11. Snuggles in your body's crevices

Mere cuddling is not enough for these creatures. Snuggling is only adequate when they strategically place themselves into the most irritating curve of your body- like the arch of your back or the back of your knees.

12. Being judged for the type of dog you own.

As if all Chihuahua owners participate in this type of embarrassing behavior... not saying that I don't.

13. Little dog syndrome.

14. Rain is not your friend.

Let's not even talk about thunder. There's no way you're getting your dog out of the house for a of couple hours.

15. You can't count how many times your dog has been called the Taco Bell Dog.

Yes, we get it, it's a Chihuahua. No, it doesn't need a sombrero.

16. You never go anywhere in your house alone.

Going to the kitchen? So are they! Bathroom, no problem, they'll be there to support you!

17. 'Sit' probably took you six months.

Let's just say, at least they've got the cute thing going for them.

18. The stank eye.



Cover Image Credit: Rachel C. Baxter

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Lessons My 4-Month Old Puppy has Taught Me

Other pets come and go, but puppies are forever... no matter how needy they may be.

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A few months ago, my family was blessed with a fluffy little Shih Tzu. Charlie immediately became a member of the family, and in the short time we've had him, he's taught me a lot more than I expected. Although being a dog owner guarantees you a loyal, cuddly companion, there are definitely trying times... times when you may even consider giving your pup away; you never do but you consider it.

That being said, here are just a few lessons my puppy has taught me:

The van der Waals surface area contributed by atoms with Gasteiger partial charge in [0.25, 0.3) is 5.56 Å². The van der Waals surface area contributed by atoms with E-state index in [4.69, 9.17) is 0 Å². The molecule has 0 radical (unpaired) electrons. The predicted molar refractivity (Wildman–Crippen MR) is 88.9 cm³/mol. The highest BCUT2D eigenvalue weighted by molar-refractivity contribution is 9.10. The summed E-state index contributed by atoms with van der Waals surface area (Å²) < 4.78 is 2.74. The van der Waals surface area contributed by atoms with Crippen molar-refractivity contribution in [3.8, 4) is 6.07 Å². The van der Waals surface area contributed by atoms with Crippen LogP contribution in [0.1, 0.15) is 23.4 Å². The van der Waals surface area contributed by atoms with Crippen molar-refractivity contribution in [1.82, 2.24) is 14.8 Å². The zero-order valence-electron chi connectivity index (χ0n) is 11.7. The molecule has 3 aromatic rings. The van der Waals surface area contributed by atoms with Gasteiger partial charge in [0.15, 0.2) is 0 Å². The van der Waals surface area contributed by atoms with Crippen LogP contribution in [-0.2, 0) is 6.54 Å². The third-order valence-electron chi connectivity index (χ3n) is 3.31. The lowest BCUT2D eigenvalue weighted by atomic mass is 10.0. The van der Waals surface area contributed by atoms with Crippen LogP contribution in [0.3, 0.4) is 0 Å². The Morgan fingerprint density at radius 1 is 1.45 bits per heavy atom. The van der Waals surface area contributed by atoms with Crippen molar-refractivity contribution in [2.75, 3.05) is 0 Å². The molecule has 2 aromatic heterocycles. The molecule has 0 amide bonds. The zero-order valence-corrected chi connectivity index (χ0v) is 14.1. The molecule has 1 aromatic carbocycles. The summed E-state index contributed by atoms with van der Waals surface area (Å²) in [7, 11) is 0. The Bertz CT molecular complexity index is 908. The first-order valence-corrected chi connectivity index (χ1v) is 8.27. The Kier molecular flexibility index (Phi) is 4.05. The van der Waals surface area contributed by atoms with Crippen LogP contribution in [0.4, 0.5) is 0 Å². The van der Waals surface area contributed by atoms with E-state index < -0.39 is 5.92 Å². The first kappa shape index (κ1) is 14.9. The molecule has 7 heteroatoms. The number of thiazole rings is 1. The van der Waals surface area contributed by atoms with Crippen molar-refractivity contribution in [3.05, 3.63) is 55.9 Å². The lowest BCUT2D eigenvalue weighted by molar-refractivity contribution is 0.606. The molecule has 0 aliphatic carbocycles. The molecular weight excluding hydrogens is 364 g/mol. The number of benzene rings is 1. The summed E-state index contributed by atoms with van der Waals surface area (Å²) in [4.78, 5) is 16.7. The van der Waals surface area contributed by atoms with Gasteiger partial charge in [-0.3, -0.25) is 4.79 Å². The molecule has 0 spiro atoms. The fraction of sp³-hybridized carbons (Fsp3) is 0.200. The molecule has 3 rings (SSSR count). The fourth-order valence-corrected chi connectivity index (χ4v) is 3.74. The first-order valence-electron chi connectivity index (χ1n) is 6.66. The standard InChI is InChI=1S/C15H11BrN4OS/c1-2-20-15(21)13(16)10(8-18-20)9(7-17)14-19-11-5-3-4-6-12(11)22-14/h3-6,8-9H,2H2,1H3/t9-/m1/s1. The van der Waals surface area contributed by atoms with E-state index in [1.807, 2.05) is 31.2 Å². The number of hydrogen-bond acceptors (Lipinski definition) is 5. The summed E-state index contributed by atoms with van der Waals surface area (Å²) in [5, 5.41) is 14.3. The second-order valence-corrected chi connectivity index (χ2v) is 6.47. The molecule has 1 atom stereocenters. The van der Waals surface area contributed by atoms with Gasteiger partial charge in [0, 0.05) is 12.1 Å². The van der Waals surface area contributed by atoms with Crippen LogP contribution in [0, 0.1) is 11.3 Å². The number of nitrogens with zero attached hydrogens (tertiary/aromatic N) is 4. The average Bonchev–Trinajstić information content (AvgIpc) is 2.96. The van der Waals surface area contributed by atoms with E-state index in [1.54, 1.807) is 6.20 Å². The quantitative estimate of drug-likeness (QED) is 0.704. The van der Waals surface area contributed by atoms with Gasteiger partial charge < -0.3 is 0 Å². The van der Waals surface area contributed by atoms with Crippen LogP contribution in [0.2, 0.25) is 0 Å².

Patience & Sacrifice

Training a dog is hard enough without the rebellion, but when you have a revengeful puppy like mine, it gets a whole lot tougher. Charlie's first month at home was pretty breezy, he adapted to his environment quickly, learning to do his business outside. He didn't even need to be on a leash because he'd run straight to the door.

Now, the outdoors are for exploring and eating leaves. To get him back inside I have to bark so he thinks another dog is coming after him... it's such a mission. But I love my dog, so I've learned to deal with his new tendencies. I patiently stand outside, watching him eat grass and do literally everything but go to the bathroom. I clean up his messes with a smile on my face, and when he doesn't let me do anything but give him attention... I sacrifice my duties to give him attention.

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Responsibility

Before Charlie, I just had myself to worry about, but now I have a whole other fluffy creature to take care of. Your dog may only be a small part of your world, but to them, you're their world. Being a responsible pet owner means feeding them before you feed yourself, making sure they've received ample play time, and finding someone you trust to watch your puppy when you're out of town. Eventually, you and your puppy will develop a daily routine and they'll adapt to your schedule.

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Love

Although having a puppy is a lot of work, I wouldn't trade my Charlie for the world. Since he's been part of our family, my puppy has taught me unconditional love. Puppies are like babies, so they require all of your time and energy, yet they steal your heart none the less.

To anyone considering buying a furry baby of their own, I say go for it. As long as you're patient, responsible, and attentive, the love will follow.